Light shines on carded blister

Netherlands-based Philips Lighting Co. packages its Marathon brand of nonincandescent household bulbs to the American market in a carded pack that contains a recycled, amorphous polyethylene terephthalate (APET) blister set in an outer card. Changing from solid unbleached sulfate board to recycled board helped make an ecologically friendly, cost-saving package.

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Philips’ packaging portfolio manager, Mischa Zwolschen, tells Packworld.com that the company was under pressure to reduce the price of their nonincandescent Marathon bulb due to competition from low-priced Chinese imports. To meet demands, it changed from a 23-pt solid unbleached sulfate board to a 19-pt recycled board, which is offset-printed in four colors. Philips introduced the Marathon package in early 2000 to the North American market.

The package design is based on Ecobliss (Maasbracht, The Netherlands) cold-seal packaging technology, in which a proprietary adhesive is applied to the 19-pt paperboard using a screen-printing process. Philips operates an Ecobliss Model 1228 semiautomatic press. The high-speed press is designed to blister package at rates exceeding 30 cycles/min. At Phillips, four packs can be sealed in a 5-second cycle for a total output of 48 packs/min.

“The big advantage is that the set-up times to change from one product to another is actually no more than 15 seconds,” says Zwolschen. “This gives a lot of flexibility in the factory.”

In January 2001, Ecobliss licensed its cold-seal technology to two North American companies: Hub Folding Box (Mansfield, MA) and L.A. Coating (Los Angeles, CA).

Quick package assembly

The Ecobliss system requires only pressure to seal. Zwolschen points out that the radio frequency radiation used for a clamshell heat-sealed blister package, which may affect the compact, nonincandescent "Super Long Life" bulb, is eliminated.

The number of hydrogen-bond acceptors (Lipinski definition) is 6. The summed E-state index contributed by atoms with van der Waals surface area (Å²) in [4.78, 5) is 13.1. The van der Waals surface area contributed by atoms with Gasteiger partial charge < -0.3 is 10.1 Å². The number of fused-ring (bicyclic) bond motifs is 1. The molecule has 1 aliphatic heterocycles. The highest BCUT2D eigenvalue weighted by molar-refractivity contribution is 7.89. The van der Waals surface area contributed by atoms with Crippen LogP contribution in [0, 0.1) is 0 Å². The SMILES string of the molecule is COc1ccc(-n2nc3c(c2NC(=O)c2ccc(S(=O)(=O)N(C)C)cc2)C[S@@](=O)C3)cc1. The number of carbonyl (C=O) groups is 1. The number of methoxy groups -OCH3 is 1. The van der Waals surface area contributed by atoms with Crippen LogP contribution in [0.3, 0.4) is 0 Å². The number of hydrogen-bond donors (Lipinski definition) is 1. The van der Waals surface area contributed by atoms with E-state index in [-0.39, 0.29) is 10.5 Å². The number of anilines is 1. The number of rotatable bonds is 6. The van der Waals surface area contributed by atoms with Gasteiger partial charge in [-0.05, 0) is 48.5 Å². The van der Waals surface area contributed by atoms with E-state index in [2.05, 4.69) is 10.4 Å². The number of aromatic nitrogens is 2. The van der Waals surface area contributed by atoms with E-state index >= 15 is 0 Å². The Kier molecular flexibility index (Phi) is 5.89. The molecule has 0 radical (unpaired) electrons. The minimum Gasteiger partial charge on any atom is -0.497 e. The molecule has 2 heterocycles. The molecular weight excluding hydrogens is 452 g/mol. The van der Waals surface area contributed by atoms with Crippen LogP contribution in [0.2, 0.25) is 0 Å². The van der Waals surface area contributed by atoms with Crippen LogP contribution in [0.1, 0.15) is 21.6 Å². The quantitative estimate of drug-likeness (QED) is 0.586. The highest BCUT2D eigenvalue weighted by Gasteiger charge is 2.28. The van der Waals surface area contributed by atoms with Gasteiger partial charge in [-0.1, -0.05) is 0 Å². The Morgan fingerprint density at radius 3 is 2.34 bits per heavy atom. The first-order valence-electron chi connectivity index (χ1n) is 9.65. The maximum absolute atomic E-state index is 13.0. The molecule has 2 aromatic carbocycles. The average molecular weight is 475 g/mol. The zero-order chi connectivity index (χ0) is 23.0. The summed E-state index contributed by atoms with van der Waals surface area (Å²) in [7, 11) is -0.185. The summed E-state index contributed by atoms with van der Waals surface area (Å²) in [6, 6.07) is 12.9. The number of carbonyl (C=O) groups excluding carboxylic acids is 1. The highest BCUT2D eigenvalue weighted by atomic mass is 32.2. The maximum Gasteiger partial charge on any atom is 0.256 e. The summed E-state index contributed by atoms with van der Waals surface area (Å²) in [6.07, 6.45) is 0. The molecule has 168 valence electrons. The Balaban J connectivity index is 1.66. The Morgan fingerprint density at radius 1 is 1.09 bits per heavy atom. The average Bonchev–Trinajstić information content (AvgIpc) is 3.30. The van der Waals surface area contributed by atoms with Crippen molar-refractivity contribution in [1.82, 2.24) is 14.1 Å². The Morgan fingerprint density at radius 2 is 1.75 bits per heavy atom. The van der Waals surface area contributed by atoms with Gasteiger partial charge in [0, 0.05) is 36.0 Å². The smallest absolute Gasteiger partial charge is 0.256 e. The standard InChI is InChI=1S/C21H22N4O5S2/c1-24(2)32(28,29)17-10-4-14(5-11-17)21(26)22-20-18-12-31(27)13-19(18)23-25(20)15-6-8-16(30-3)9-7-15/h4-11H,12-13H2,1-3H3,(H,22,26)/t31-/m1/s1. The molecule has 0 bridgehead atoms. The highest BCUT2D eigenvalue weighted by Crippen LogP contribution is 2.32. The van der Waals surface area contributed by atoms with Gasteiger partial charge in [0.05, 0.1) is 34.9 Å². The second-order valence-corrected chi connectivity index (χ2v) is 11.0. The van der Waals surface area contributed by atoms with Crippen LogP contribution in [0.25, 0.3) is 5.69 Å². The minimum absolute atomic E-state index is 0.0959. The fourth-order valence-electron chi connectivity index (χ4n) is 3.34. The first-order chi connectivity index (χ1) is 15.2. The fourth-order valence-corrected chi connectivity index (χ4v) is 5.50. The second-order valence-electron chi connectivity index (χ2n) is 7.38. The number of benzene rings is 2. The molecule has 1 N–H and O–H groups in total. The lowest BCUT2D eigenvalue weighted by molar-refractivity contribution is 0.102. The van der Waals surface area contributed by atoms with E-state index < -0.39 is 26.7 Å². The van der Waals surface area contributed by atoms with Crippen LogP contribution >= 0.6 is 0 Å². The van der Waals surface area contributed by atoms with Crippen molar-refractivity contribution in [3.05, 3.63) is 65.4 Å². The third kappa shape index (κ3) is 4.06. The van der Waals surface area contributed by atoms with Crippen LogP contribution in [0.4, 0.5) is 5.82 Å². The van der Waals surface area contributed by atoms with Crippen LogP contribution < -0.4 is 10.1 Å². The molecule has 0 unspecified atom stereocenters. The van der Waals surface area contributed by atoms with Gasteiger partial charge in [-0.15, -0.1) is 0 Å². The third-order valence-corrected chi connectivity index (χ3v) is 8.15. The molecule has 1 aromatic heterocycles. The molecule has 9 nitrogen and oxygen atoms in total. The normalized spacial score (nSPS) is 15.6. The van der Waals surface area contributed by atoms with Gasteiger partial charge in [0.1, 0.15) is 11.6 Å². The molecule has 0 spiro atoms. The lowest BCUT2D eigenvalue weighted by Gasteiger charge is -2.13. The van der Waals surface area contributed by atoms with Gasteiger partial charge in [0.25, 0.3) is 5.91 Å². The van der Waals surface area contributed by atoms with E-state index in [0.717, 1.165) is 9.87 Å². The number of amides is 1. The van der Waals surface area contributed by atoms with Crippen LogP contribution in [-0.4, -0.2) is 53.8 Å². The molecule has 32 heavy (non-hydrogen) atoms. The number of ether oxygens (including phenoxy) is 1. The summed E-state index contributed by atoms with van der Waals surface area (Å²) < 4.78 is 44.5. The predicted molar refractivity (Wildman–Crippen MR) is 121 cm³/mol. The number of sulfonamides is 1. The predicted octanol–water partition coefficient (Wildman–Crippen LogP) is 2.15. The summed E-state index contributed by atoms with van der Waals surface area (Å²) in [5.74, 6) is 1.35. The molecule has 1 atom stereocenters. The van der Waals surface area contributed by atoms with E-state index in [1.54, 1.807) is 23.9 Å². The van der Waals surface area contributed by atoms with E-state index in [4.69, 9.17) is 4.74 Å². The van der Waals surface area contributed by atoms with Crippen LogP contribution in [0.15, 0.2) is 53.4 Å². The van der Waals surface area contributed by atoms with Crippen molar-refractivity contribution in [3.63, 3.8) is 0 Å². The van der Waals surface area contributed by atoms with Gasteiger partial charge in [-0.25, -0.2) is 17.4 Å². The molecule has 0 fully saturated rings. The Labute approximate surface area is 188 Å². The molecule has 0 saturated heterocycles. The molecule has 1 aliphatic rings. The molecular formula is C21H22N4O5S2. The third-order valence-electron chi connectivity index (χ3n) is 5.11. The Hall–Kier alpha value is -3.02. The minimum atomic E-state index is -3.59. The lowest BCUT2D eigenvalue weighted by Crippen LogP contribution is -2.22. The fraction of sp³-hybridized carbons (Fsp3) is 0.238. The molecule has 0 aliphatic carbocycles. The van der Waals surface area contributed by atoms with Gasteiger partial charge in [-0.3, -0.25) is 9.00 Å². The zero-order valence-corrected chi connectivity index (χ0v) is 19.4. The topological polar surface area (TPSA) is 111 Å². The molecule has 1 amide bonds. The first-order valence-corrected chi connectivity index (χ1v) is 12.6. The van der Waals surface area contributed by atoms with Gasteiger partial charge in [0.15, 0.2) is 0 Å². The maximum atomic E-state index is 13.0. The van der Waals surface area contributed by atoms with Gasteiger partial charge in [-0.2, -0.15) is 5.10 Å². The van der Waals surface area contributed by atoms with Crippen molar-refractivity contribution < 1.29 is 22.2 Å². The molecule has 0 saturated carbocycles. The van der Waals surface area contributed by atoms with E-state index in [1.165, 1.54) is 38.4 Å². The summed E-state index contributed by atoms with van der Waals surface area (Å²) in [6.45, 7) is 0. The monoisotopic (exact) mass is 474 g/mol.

The Ecobliss system works on a shuttle action where a fold-over card with a center-diecut is manually loaded into the sealing tray. Two separate thermoformed blisters are loaded onto the fold-over card and a light bulb is placed in the blister. The card is then folded over and hinged from the bottom of the package, completing the assembly of the package. Once the operator presses down on a foot pedal, the seal tray automatically indexes into the seal press where pressure seals the packages.

Zwolschen said that the investment in packaging equipment was less than 50% of the investment that would be required for radio frequency welding.

More savings

With the Ecobliss package, the use of plastic is also reduced versus a conventional RF-sealed blister package. Zwolschen also notes another plus: The increased graphics area on the card allows more space for product and marketing information. In addition, visibility increases because the card is not obscured with a blister thermoform.

Marathon was spotted by a Packaging World editor in a Chicagoland area Home Depot for $9.97.

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